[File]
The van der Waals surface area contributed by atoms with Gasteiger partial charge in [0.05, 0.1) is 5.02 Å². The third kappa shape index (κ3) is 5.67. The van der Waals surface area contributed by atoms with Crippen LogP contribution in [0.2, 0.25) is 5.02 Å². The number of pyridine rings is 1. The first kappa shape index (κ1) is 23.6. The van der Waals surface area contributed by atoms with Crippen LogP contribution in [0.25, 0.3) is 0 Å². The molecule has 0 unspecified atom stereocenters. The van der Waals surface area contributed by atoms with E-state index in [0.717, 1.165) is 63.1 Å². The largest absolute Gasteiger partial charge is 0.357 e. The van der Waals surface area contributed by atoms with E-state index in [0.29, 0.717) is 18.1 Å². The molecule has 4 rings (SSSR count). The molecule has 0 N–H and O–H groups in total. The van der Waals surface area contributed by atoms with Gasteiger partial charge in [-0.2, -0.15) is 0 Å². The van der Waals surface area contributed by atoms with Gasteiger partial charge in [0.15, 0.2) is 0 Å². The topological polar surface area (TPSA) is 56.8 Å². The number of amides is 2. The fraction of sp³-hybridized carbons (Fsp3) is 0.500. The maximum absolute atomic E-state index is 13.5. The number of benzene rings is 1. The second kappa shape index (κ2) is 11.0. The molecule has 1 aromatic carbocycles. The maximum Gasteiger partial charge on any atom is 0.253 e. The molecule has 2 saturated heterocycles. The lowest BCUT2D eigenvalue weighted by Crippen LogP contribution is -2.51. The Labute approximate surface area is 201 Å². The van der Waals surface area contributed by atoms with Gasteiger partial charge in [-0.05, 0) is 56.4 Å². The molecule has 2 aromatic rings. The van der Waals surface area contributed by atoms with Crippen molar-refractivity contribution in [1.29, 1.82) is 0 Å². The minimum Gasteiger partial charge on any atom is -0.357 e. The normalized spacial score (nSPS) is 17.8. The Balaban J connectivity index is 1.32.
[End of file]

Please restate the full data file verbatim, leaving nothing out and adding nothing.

The van der Waals surface area contributed by atoms with Gasteiger partial charge in [0.05, 0.1) is 5.02 Å². The third kappa shape index (κ3) is 5.67. The van der Waals surface area contributed by atoms with Crippen LogP contribution in [0.2, 0.25) is 5.02 Å². The number of pyridine rings is 1. The first kappa shape index (κ1) is 23.6. The van der Waals surface area contributed by atoms with Crippen LogP contribution in [0.25, 0.3) is 0 Å². The molecule has 0 unspecified atom stereocenters. The van der Waals surface area contributed by atoms with E-state index in [0.717, 1.165) is 63.1 Å². The largest absolute Gasteiger partial charge is 0.357 e. The van der Waals surface area contributed by atoms with E-state index in [0.29, 0.717) is 18.1 Å². The molecule has 4 rings (SSSR count). The molecule has 0 N–H and O–H groups in total. The van der Waals surface area contributed by atoms with Gasteiger partial charge in [-0.2, -0.15) is 0 Å². The van der Waals surface area contributed by atoms with Gasteiger partial charge in [0.15, 0.2) is 0 Å². The topological polar surface area (TPSA) is 56.8 Å². The number of amides is 2. The fraction of sp³-hybridized carbons (Fsp3) is 0.500. The maximum absolute atomic E-state index is 13.5. The number of benzene rings is 1. The second kappa shape index (κ2) is 11.0. The molecule has 1 aromatic carbocycles. The maximum Gasteiger partial charge on any atom is 0.253 e. The molecule has 2 saturated heterocycles. The lowest BCUT2D eigenvalue weighted by Crippen LogP contribution is -2.51. The Labute approximate surface area is 201 Å². The van der Waals surface area contributed by atoms with Gasteiger partial charge in [-0.05, 0) is 56.4 Å². The molecule has 2 aromatic rings. The van der Waals surface area contributed by atoms with Crippen molar-refractivity contribution in [1.29, 1.82) is 0 Å². The minimum Gasteiger partial charge on any atom is -0.357 e. The normalized spacial score (nSPS) is 17.8. The Balaban J connectivity index is 1.32.